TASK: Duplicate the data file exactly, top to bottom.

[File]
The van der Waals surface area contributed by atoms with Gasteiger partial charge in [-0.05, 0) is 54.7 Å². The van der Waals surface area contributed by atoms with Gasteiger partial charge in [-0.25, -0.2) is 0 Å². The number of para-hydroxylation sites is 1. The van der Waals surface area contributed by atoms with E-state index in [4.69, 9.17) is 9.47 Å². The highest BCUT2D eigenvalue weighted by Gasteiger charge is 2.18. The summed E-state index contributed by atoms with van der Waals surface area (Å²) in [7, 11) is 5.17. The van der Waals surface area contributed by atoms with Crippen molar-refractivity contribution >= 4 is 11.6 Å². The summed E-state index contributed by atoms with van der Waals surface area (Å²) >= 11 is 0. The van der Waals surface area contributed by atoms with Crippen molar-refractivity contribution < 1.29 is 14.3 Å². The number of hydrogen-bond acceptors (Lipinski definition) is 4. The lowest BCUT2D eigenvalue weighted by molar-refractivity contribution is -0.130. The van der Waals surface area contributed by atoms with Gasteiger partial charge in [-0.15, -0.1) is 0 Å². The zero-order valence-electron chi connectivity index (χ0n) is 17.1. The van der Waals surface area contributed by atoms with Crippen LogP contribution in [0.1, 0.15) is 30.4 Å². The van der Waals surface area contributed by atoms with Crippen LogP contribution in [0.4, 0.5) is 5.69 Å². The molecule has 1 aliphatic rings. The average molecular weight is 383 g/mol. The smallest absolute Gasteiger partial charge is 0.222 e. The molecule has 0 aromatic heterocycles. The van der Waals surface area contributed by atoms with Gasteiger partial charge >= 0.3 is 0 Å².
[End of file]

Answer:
The van der Waals surface area contributed by atoms with Gasteiger partial charge in [-0.05, 0) is 54.7 Å². The van der Waals surface area contributed by atoms with Gasteiger partial charge in [-0.25, -0.2) is 0 Å². The number of para-hydroxylation sites is 1. The van der Waals surface area contributed by atoms with E-state index in [4.69, 9.17) is 9.47 Å². The highest BCUT2D eigenvalue weighted by Gasteiger charge is 2.18. The summed E-state index contributed by atoms with van der Waals surface area (Å²) in [7, 11) is 5.17. The van der Waals surface area contributed by atoms with Crippen molar-refractivity contribution >= 4 is 11.6 Å². The summed E-state index contributed by atoms with van der Waals surface area (Å²) >= 11 is 0. The van der Waals surface area contributed by atoms with Crippen molar-refractivity contribution < 1.29 is 14.3 Å². The number of hydrogen-bond acceptors (Lipinski definition) is 4. The lowest BCUT2D eigenvalue weighted by molar-refractivity contribution is -0.130. The van der Waals surface area contributed by atoms with Gasteiger partial charge in [-0.15, -0.1) is 0 Å². The zero-order valence-electron chi connectivity index (χ0n) is 17.1. The van der Waals surface area contributed by atoms with Crippen LogP contribution in [0.1, 0.15) is 30.4 Å². The van der Waals surface area contributed by atoms with Crippen LogP contribution in [0.4, 0.5) is 5.69 Å². The molecule has 1 aliphatic rings. The average molecular weight is 383 g/mol. The smallest absolute Gasteiger partial charge is 0.222 e. The molecule has 0 aromatic heterocycles. The van der Waals surface area contributed by atoms with Gasteiger partial charge >= 0.3 is 0 Å².